SALT LAKE CITY — When she was 4, Kenadi Dodds dubbed her “My Little Pony” stuffed animal the head honcho of all her other stuffed animals.
Kenadi and her toys would regularly “perform” for the authoritative pony who, in the young girl’s eyes, resembled reality competition judge Simon Cowell.
One day, Kenadi’s dad asked her why she had selected the pony to embody Cowell.
“‘Cause the way they stitched the mouth on,” she said. “They stitched it into a frowny face.”
From “The X Factor” to “Britain’s Got Talent” to “American Idol” to “America’s Got Talent,” Cowell has long had the reputation of being hard to please. He doesn’t hold back, and he’s not afraid to hurt people’s feelings.
But unlike that “My Little Pony” toy, Cowell’s face can break into a smile.
Which is exactly what happened when Kenadi, now 15, walked onto the “America’s Got Talent” stage earlier this year and finally faced the real Cowell for the first time.
Kenadi’s demeanor was somewhat timid while talking to the show’s judges. But the Utah singer took a complete 180 when she burst into “One Way Ticket to Tennessee,” a song she wrote about chasing her dream of becoming a country star.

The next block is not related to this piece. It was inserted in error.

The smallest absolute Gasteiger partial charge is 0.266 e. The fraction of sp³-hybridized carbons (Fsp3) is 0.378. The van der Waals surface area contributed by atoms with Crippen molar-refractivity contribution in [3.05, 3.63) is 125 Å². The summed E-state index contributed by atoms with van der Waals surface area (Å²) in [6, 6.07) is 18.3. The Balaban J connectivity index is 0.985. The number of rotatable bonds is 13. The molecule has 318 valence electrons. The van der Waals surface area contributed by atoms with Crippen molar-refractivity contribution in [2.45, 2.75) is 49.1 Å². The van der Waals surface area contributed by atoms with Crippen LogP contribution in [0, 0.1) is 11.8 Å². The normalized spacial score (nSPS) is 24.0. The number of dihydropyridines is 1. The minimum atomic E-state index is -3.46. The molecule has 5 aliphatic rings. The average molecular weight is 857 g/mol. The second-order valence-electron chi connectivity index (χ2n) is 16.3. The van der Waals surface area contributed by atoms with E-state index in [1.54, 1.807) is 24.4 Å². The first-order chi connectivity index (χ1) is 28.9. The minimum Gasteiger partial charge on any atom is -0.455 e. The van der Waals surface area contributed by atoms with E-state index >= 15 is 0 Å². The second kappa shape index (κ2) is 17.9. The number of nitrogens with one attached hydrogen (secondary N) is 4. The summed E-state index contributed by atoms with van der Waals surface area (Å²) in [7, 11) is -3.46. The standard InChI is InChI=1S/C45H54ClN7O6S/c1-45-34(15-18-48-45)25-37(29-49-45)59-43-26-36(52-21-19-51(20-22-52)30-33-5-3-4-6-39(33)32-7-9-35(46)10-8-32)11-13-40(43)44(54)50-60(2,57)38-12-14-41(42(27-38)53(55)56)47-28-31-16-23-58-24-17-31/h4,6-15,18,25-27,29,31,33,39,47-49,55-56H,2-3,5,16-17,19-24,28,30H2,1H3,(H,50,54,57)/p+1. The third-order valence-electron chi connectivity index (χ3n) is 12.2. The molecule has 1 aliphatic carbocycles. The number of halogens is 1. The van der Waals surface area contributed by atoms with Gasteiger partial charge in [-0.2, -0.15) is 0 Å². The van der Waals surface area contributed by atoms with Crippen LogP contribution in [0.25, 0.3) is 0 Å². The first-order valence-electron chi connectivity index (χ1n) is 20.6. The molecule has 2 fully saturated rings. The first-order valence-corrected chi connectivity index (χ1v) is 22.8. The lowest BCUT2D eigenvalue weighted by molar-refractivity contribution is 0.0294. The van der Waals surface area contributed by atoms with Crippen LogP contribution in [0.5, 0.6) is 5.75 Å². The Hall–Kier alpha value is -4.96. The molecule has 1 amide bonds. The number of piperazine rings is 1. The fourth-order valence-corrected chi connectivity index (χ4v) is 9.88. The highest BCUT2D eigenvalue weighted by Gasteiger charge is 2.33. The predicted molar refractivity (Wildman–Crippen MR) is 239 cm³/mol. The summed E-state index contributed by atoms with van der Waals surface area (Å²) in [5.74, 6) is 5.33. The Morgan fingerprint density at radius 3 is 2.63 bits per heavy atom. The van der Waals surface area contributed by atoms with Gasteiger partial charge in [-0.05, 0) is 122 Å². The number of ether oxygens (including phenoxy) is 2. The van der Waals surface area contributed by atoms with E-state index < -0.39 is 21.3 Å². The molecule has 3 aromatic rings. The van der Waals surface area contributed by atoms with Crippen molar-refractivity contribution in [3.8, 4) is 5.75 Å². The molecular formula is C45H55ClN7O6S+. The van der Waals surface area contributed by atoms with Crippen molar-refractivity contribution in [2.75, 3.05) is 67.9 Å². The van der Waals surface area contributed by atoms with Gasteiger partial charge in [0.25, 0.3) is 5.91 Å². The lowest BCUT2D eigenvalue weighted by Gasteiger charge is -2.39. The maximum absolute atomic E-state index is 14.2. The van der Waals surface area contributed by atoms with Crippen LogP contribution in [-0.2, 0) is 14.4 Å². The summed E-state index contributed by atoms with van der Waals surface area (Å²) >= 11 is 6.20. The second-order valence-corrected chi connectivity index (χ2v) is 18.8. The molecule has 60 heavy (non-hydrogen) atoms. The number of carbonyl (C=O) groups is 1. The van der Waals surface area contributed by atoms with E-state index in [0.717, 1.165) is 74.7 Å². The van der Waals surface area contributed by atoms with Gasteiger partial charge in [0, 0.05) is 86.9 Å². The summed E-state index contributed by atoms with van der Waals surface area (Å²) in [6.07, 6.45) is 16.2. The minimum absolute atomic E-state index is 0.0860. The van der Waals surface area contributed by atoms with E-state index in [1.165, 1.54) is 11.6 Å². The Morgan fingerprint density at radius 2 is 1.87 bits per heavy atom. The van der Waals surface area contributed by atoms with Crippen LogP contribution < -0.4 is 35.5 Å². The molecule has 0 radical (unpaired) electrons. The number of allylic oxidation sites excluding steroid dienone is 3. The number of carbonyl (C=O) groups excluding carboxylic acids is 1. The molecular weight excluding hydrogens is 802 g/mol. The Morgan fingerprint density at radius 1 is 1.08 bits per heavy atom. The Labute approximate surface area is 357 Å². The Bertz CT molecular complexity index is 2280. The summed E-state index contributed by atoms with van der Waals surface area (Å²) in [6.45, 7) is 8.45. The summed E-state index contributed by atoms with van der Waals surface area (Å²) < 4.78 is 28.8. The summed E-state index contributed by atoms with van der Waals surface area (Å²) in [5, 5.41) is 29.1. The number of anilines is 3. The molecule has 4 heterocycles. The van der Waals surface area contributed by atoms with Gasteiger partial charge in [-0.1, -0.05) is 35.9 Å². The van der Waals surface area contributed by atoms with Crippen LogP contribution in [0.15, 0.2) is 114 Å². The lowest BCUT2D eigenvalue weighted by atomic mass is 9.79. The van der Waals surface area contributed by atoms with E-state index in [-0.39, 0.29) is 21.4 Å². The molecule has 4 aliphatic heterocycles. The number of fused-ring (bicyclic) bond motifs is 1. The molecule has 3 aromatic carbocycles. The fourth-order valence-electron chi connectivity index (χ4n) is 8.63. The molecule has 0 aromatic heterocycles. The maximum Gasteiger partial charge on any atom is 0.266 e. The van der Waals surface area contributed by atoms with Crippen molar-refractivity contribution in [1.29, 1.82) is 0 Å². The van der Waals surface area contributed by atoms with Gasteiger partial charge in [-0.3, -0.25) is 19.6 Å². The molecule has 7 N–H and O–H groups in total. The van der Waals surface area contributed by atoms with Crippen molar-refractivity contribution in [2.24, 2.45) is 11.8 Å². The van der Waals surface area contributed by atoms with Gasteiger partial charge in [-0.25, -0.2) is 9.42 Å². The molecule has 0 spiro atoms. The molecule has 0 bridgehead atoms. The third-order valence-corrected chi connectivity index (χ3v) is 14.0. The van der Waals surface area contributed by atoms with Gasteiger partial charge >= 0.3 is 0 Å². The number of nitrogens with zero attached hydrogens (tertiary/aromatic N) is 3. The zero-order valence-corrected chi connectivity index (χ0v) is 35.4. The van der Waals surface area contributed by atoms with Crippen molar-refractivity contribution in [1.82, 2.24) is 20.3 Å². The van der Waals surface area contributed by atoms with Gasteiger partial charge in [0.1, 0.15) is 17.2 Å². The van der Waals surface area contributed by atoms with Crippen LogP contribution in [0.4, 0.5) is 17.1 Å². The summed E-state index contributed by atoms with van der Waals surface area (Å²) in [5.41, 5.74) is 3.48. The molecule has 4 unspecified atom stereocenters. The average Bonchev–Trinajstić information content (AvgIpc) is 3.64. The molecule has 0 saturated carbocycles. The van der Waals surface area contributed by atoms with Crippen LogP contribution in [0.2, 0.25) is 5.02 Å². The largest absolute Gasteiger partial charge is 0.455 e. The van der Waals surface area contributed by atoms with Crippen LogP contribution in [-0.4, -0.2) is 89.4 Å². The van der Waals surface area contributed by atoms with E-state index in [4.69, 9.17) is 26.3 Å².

“Well you’re a little firecracker, aren’t you?” Cowell told the teenager during the audition that aired June 30. “Your voice sounds as if you were from Nashville when you sing. I love artists, particularly people your age, who know what kind of lane they want to go down.”
“You know where you want to go, and I think we can help you get there.”
That was a huge moment for Kenadi. Yes, she believed she was capable of making the stern Cowell smile. But it had taken her a long time to get to that stage.
She had auditioned for “AGT” twice before. And she’d tried out for “The Voice” at least three times, waiting several hours only to never make it past the open audition round, where aspiring singers from all over line up like cattle for a shot to be discovered.
“I’ve definitely been told ‘no’ a lot in my life,” Kenadi told the Deseret News via a recent Zoom video call. “It’s been such a crazy ride.”
‘A family effort’
Talking from her home in Logan, Kenadi sat on a black couch. A family portrait hung on the wall behind her.
She called her 9-year-old sister, Alexis, one of her “best friends in the whole world.”
She spoke with pride about her youngest sister, 4-year-old Brooklyn. “She has pipes bigger than I did her age,” Kenadi said with a laugh.